Some of the public supported these suggestions. They reacted by violently destroying Jewish cemeteries and other Jewish properties including synagogues. Emigration was now the only way to ensure Jewish lives were safeguarded. There was little or no reaction on the part of the authorities. Anti-Semitic riots broke out in Plunge in 1935. Additionally, in December 1935, in two small towns near Telsiai, Lithuanians attacked and injured 32 Jews, and murdered one. The leaders of the pogrom called for more violence, terrifying Jews throughout the region. Future doom became progressively apparent.
By 1936, the Nationalist Lithuanian establishment used administrative ploys to prevent Jews from being elected to Seimas, and in 1938 they succeeded in amending the Lithuanian Constitution to exclude minority autonomous rights.
The cumulative effect of the state-sponsored and private efforts to marginalize, harass, and terrify the Lithuanian Jewish population caused many Jews to seek to emigrate to more tolerant countries. The United States had accepted waves of Eastern European immigrants prior to the First World War, but severely limited immigration in the 1920s. In the 1930s, one of the few countries that would accept Lithuanian Jews was South Africa. Approximately 90% of South African Jews are of Lithuanian heritage.
From 1938, oppression of Jews progressively worsened. On June 15, 1940, Soviets invaded and occupied Lithuania. Jews suffered disproportionate oppression under the Soviets. More than 96% of the Jews remaining on Lithuanian territory thereafter, were murdered. This occurred often at the hands of Lithuanians, not at the hands of the Nazis. Lithuania suffered the highest murder rate of Jews in Europe during the Second World War. Comparing the murder statistics, it is ironic indeed that a Jew in Nazi Germany had a better chance of survival than a Jew in Lithuania.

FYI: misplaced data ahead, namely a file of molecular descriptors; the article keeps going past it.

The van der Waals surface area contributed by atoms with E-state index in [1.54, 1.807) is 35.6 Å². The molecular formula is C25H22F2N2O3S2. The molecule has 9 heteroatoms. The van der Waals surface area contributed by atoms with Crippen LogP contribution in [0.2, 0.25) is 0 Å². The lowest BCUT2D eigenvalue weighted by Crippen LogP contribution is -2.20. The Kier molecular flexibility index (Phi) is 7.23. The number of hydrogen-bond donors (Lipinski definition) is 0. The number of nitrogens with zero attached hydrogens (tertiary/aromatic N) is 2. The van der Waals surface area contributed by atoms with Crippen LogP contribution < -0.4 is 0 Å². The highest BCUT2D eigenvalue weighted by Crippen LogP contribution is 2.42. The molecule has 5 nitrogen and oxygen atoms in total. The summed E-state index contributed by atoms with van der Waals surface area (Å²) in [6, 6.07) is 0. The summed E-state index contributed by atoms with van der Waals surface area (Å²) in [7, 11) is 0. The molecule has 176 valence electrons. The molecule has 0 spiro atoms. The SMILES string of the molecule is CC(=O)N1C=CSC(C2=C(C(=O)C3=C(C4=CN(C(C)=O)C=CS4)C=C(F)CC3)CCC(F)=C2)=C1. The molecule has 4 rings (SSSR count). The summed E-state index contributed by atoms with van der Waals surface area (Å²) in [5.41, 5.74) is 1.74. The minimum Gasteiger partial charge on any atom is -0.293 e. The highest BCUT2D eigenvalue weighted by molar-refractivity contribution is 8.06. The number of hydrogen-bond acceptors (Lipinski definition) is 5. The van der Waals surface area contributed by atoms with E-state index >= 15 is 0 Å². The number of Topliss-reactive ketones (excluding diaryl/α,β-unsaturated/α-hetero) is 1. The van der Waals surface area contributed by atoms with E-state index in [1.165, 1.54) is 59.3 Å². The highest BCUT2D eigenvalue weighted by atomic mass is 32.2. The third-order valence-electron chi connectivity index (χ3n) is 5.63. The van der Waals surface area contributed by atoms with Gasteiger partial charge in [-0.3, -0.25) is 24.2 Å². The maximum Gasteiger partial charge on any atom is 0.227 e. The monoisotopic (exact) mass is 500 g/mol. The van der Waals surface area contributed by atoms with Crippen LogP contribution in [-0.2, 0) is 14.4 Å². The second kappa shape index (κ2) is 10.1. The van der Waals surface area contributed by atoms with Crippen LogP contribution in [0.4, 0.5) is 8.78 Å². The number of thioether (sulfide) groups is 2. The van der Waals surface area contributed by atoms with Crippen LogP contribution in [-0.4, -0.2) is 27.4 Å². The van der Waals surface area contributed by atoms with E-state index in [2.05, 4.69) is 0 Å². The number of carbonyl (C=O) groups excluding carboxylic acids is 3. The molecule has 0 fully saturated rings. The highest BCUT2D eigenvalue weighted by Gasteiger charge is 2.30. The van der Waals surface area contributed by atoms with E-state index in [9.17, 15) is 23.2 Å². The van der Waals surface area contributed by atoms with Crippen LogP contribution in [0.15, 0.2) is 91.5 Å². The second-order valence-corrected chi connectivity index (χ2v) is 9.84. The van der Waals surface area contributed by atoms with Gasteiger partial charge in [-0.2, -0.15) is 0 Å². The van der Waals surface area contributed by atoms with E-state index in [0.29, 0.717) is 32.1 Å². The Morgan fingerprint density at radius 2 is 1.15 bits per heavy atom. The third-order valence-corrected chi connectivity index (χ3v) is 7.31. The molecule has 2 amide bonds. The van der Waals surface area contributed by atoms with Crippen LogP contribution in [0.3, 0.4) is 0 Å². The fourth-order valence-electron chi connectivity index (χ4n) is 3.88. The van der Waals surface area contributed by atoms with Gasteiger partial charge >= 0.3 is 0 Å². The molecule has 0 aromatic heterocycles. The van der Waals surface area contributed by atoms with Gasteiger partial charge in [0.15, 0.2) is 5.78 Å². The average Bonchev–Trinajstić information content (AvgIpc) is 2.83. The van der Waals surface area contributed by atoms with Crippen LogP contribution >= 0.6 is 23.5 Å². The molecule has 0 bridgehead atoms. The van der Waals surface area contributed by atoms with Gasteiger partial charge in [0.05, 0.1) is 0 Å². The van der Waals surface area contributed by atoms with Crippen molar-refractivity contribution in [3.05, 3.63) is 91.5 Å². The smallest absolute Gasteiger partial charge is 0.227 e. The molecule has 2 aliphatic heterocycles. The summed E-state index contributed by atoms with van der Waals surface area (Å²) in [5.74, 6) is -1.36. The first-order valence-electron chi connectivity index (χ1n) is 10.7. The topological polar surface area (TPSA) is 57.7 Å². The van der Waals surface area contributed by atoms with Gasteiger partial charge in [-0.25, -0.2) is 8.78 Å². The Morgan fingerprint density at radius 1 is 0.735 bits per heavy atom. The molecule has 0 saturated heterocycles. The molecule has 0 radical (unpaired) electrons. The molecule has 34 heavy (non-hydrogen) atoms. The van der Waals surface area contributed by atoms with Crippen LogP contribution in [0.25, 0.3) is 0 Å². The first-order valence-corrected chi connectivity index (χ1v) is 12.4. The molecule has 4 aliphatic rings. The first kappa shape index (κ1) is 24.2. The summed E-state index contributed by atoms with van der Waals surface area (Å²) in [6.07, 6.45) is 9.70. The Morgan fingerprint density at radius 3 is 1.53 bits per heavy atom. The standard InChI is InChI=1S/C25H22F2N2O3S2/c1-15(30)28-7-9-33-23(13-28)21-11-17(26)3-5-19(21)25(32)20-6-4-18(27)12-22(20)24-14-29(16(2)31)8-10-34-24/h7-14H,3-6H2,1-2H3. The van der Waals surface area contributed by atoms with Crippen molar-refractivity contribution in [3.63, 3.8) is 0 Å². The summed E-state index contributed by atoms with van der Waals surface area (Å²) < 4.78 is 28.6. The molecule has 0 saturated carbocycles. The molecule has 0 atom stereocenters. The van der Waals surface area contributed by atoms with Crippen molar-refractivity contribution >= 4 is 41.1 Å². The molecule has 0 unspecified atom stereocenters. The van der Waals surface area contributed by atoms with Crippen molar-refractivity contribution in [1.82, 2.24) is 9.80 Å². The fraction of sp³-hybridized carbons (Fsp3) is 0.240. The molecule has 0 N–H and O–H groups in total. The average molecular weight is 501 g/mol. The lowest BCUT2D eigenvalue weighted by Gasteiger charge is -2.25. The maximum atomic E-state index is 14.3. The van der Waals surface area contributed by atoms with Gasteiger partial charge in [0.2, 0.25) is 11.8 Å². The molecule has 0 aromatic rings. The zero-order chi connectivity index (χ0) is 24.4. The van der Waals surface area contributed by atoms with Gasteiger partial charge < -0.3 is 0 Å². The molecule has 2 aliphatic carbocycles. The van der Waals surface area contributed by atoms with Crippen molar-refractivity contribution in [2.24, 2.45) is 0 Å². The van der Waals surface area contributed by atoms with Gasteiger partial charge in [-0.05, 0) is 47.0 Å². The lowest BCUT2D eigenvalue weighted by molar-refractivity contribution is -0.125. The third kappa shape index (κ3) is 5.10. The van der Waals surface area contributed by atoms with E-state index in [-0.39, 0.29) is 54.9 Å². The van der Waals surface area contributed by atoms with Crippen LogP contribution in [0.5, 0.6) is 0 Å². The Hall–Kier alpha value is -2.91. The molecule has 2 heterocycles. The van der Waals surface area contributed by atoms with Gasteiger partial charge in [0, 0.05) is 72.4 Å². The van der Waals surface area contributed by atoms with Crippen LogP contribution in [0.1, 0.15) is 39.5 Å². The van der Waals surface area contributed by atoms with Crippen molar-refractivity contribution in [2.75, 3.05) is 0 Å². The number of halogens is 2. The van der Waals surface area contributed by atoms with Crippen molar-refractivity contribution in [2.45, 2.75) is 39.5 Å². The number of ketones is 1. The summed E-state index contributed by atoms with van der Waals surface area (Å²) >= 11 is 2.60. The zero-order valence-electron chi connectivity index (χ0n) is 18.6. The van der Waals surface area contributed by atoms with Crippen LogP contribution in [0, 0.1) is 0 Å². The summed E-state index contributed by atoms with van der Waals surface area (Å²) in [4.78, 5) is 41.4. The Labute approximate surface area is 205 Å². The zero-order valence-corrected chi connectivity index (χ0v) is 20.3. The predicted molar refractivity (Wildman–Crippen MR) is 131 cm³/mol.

Lithuanian Foreign Minister Linas Linkevicius’s statement that there was “no violence, repressions or anything like that at the time” is erroneous. Lithuania is using that statement as a pretext to exclude Jews from citizenship. Lithuanian Law claims that if Jews were forcibly exiled after June 15, 1940, then they could apply for citizenship. Lithuanian officials fail to recognize that almost every Jew who meets this citizenship criteria, lies in murder pits that litter Lithuanian lands which are soaked with Jewish blood.
Lithuanian law does not give Migration Department clerks guidance as to an objective standard of persecution required for citizenship restoration; these criteria are left to low level individual employees, who have a historical predisposition of denying applications by Jews. By any objective standard, the treatment of Jews during the interwar period amounts to extraordinary governmental, political and ethnic persecution of this minority population.
Prime Minister Butkevicius and Foreign Minister Linkevicius continuously invite Jewish investment and tourism to Lithuania. However, Nazi sympathizers at Lithuania’s Genocide Center and the Judeinrein citizenship attitudes at Lithuania’s Interior Ministry, conflict with these invitations. Should Jews pay attention to Lithuanian words, or Lithuanian actions?
Grant Gochin is a Wealth Advisor and Financial Planner in Los Angeles. He is the author of “Malice, Murder and Manipulation”. Mr. Gochin may be reached at firstname.lastname@example.org